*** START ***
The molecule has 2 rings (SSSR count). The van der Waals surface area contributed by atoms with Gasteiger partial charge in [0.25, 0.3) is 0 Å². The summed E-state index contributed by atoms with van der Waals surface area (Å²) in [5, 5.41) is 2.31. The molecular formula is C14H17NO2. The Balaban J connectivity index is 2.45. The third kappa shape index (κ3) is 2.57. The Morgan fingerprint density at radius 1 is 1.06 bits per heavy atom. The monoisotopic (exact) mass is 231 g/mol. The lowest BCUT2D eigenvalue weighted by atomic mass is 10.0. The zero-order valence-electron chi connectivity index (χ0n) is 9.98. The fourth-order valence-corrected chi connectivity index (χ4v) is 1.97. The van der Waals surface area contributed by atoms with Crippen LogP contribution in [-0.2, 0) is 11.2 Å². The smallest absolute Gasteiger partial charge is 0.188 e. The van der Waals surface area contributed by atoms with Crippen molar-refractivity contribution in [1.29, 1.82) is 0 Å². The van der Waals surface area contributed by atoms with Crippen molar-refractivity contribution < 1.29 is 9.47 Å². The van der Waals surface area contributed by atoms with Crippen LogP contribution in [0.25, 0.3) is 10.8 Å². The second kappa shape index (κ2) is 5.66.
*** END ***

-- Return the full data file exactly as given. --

The molecule has 2 rings (SSSR count). The van der Waals surface area contributed by atoms with Gasteiger partial charge in [0.25, 0.3) is 0 Å². The summed E-state index contributed by atoms with van der Waals surface area (Å²) in [5, 5.41) is 2.31. The molecular formula is C14H17NO2. The Balaban J connectivity index is 2.45. The third kappa shape index (κ3) is 2.57. The Morgan fingerprint density at radius 1 is 1.06 bits per heavy atom. The monoisotopic (exact) mass is 231 g/mol. The lowest BCUT2D eigenvalue weighted by atomic mass is 10.0. The zero-order valence-electron chi connectivity index (χ0n) is 9.98. The fourth-order valence-corrected chi connectivity index (χ4v) is 1.97. The van der Waals surface area contributed by atoms with Crippen LogP contribution in [-0.2, 0) is 11.2 Å². The smallest absolute Gasteiger partial charge is 0.188 e. The van der Waals surface area contributed by atoms with Crippen molar-refractivity contribution in [1.29, 1.82) is 0 Å². The van der Waals surface area contributed by atoms with Crippen molar-refractivity contribution < 1.29 is 9.47 Å². The van der Waals surface area contributed by atoms with Crippen LogP contribution in [0.25, 0.3) is 10.8 Å². The second kappa shape index (κ2) is 5.66.